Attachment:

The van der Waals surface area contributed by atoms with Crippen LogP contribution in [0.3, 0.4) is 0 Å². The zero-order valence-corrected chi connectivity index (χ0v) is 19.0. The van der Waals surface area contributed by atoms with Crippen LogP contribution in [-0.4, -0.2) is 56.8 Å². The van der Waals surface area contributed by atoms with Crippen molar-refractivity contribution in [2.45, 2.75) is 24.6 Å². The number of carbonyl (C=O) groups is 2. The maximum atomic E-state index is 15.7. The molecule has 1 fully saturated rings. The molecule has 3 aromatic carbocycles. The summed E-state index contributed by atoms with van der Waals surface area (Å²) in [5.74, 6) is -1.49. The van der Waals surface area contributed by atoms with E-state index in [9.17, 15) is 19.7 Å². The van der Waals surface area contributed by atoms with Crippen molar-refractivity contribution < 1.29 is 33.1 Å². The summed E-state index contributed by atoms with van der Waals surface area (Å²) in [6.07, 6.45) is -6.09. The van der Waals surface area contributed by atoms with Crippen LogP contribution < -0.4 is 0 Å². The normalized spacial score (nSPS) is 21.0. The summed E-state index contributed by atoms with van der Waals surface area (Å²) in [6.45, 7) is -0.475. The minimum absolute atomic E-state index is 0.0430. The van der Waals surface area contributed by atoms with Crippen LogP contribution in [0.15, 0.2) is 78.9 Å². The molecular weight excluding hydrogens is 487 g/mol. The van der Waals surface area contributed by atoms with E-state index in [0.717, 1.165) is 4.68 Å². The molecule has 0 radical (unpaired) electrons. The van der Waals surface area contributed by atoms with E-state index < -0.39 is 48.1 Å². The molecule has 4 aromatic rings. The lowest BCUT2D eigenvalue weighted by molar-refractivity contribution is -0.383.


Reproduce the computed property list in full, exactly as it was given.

The van der Waals surface area contributed by atoms with Crippen LogP contribution in [0.3, 0.4) is 0 Å². The zero-order valence-corrected chi connectivity index (χ0v) is 19.0. The van der Waals surface area contributed by atoms with Crippen LogP contribution in [-0.4, -0.2) is 56.8 Å². The van der Waals surface area contributed by atoms with Crippen molar-refractivity contribution in [2.45, 2.75) is 24.6 Å². The number of carbonyl (C=O) groups is 2. The maximum atomic E-state index is 15.7. The molecule has 1 fully saturated rings. The molecule has 3 aromatic carbocycles. The summed E-state index contributed by atoms with van der Waals surface area (Å²) in [5.74, 6) is -1.49. The van der Waals surface area contributed by atoms with E-state index in [9.17, 15) is 19.7 Å². The van der Waals surface area contributed by atoms with Crippen molar-refractivity contribution < 1.29 is 33.1 Å². The summed E-state index contributed by atoms with van der Waals surface area (Å²) in [6.07, 6.45) is -6.09. The van der Waals surface area contributed by atoms with Crippen LogP contribution < -0.4 is 0 Å². The normalized spacial score (nSPS) is 21.0. The summed E-state index contributed by atoms with van der Waals surface area (Å²) in [6.45, 7) is -0.475. The minimum absolute atomic E-state index is 0.0430. The van der Waals surface area contributed by atoms with Crippen LogP contribution in [0.15, 0.2) is 78.9 Å². The molecular weight excluding hydrogens is 487 g/mol. The van der Waals surface area contributed by atoms with E-state index in [0.717, 1.165) is 4.68 Å². The molecule has 0 radical (unpaired) electrons. The van der Waals surface area contributed by atoms with E-state index < -0.39 is 48.1 Å². The molecule has 4 aromatic rings. The lowest BCUT2D eigenvalue weighted by molar-refractivity contribution is -0.383.